How We Acquire Art

December 21, 2009

With the recent coverage of the proposed Jeff Koons sculpture, Train, a lot of people have been asking me about the way we acquire art. Where exactly does the money come from? Is the rest of the institution impacted (i.e. keeping the lights on) when millions of dollars are spent on an object? I share this information often with the media and thought it might be of interest to Unframed readers as well.

The majority of art that comes into the collection is via donation. Either an interested donor gives art to the museum or provides funds to acquire a work or collection identified by curators. Sometimes, as with our Pacific Island art collection, on view now, donors pool funds to help with an acquisition, and annually our Collectors Committee gathers together to fund and choose art to acquire for LACMA. (It should be noted that a donor is not always an individual. The Ahmanson Foundation, for example, along with the Ahmanson family, is the largest donor in the history of the museum, having given more than $100 million for art acquisition.) So, if/when Train does come to LACMA, it will be via this route—a donation to the museum from an interested donor or donors.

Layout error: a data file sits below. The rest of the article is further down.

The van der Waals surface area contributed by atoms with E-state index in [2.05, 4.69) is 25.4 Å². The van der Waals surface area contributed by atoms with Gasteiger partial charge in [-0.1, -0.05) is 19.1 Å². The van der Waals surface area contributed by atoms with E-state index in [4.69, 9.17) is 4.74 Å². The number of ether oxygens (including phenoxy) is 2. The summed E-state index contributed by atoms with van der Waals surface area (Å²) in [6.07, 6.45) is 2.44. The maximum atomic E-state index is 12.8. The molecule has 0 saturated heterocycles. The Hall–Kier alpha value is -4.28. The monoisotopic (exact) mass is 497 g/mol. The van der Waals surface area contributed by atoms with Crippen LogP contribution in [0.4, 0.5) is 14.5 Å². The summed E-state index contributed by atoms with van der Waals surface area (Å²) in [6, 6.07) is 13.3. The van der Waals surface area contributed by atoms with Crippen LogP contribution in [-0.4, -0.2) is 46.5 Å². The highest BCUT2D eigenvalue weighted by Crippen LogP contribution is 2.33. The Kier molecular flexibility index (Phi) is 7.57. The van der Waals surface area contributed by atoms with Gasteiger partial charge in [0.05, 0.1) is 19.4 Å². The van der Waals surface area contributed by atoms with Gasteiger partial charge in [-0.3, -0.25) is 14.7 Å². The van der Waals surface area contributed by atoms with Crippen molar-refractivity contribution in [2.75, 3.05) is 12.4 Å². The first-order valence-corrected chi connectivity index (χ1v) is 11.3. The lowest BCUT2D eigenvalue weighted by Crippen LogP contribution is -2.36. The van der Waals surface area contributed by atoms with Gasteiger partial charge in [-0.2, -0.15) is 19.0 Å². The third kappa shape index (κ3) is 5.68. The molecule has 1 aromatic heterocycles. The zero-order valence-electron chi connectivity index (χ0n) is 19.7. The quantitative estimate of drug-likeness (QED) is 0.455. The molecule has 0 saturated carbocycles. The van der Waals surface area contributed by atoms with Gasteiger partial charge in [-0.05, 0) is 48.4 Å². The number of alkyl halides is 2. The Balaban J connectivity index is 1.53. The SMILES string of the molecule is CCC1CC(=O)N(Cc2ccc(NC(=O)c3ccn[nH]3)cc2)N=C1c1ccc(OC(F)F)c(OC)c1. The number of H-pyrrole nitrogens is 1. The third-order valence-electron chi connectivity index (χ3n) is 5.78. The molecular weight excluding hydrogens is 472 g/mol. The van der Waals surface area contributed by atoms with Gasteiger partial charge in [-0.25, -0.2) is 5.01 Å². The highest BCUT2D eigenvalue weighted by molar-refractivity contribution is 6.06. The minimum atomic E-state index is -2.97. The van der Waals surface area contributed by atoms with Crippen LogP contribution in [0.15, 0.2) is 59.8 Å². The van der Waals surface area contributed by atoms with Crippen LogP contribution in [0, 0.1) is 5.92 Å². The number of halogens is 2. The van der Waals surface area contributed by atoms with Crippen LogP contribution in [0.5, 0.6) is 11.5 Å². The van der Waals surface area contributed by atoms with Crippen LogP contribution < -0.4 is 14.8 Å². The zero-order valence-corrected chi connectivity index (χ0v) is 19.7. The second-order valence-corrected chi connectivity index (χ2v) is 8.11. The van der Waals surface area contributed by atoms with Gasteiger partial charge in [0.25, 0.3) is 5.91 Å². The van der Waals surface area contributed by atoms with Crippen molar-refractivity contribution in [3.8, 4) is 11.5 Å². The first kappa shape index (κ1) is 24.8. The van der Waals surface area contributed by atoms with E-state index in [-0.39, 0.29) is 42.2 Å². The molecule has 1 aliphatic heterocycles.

St. Martina, circa 1635-1640, Pietro Berrettini (called Pietro da), Gift of The Ahmanson Foundation

A smaller slice of the funds comes from deaccessioning, the practice of selling lesser works in the collection to buy greater works, and also from the interest generated by the museum’s endowment that is restricted for art purchase. (And no, we don’t dip into the endowment principal to buy art—we draw 5% annually of the accumulated interest.) Curatorial departments have access to certain other restricted acquisition funds, but that slice is smaller still. Every now and again there are exceptions to the means used to acquire art outlined above—an amazing collection will come on the market and the museum will budget a small sum (in our world) annually of, say, a million dollars, to purchase the collection over the course of a few years. Otherwise, general operating funds—this is the keeping the lights on part—are not typically involved.

Allison Agsten